The research conference, "The impact of the environment on innate immunity: at the defence frontier - the biology of innate immunity" was held April 22-27 2007 at the Obergurgl University Centre near Innsbruck in Austria. A wide range of topics relating to innate immunity and its subsequent extension into adaptive immunity were presented and discussed.

Thomas Lau | alfa
Further information:
http://www.esf.org/conferences/07223

Further reports about: Adaptive Pathogen Schmid-Hempel Sex immune innate vertebrate

All articles from Life Sciences >>>

The most recent press releases about innovation >>>

Die letzten 5 Focus-News des innovations-reports im Überblick:

Im Focus: Making lightweight construction suitable for series production

More and more automobile companies are focusing on body parts made of carbon fiber reinforced plastics (CFRP). However, manufacturing and repair costs must be further reduced in order to make CFRP more economical in use. Together with the Volkswagen AG and five other partners in the project HolQueSt 3D, the Laser Zentrum Hannover e.V. (LZH) has developed laser processes for the automatic trimming, drilling and repair of three-dimensional components.

Automated manufacturing processes are the basis for ultimately establishing the series production of CFRP components. In the project HolQueSt 3D, the LZH has...

Im Focus: Wonder material? Novel nanotube structure strengthens thin films for flexible electronics

Reflecting the structure of composites found in nature and the ancient world, researchers at the University of Illinois at Urbana-Champaign have synthesized thin carbon nanotube (CNT) textiles that exhibit both high electrical conductivity and a level of toughness that is about fifty times higher than copper films, currently used in electronics.

"The structural robustness of thin metal films has significant importance for the reliable operation of smart skin and flexible electronics including...

Im Focus: Deep inside Galaxy M87

The nearby, giant radio galaxy M87 hosts a supermassive black hole (BH) and is well-known for its bright jet dominating the spectrum over ten orders of magnitude in frequency. Due to its proximity, jet prominence, and the large black hole mass, M87 is the best laboratory for investigating the formation, acceleration, and collimation of relativistic jets. A research team led by Silke Britzen from the Max Planck Institute for Radio Astronomy in Bonn, Germany, has found strong indication for turbulent processes connecting the accretion disk and the jet of that galaxy providing insights into the longstanding problem of the origin of astrophysical jets.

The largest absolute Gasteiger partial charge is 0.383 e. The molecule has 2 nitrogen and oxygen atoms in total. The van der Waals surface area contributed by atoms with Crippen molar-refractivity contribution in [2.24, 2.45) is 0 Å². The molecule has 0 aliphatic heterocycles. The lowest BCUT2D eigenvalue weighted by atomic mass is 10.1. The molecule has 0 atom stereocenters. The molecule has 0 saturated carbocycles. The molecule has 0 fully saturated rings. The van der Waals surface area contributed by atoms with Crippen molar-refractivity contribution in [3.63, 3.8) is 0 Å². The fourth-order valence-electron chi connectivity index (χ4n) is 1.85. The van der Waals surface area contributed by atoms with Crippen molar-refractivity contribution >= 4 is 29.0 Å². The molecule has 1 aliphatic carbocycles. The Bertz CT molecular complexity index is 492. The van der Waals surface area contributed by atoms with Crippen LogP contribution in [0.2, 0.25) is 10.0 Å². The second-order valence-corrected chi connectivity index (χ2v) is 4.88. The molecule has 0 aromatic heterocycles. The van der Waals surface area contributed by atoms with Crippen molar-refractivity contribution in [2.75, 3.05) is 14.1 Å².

Supermassive black holes form some of the most enigmatic phenomena in astrophysics. Their enormous energy output is supposed to be generated by the...

Im Focus: A Quantum Low Pass for Photons

Physicists in Garching observe novel quantum effect that limits the number of emitted photons.

The probability to find a certain number of photons inside a laser pulse usually corresponds to a classical distribution of independent events, the so-called...

Im Focus: Microprocessors based on a layer of just three atoms

Microprocessors based on atomically thin materials hold the promise of the evolution of traditional processors as well as new applications in the field of flexible electronics. Now, a TU Wien research team led by Thomas Müller has made a breakthrough in this field as part of an ongoing research project.

Two-dimensional materials, or 2D materials for short, are extremely versatile, although – or often more precisely because – they are made up of just one or a...

All Focus news of the innovation-report >>>

Anzeige

Anzeige

Event News

Expert meeting “Health Business Connect” will connect international medical technology companies

20.04.2017 | Event News

Wenn der Computer das Gehirn austrickst

18.04.2017 | Event News

7th International Conference on Crystalline Silicon Photovoltaics in Freiburg on April 3-5, 2017

03.04.2017 | Event News

 
Latest News

DGIST develops 20 times faster biosensor

24.04.2017 | Physics and Astronomy

Nanoimprinted hyperlens array: Paving the way for practical super-resolution imaging

24.04.2017 | Materials Sciences

Atomic-level motion may drive bacteria's ability to evade immune system defenses

24.04.2017 | Life Sciences

VideoLinks
B2B-VideoLinks
More VideoLinks >>>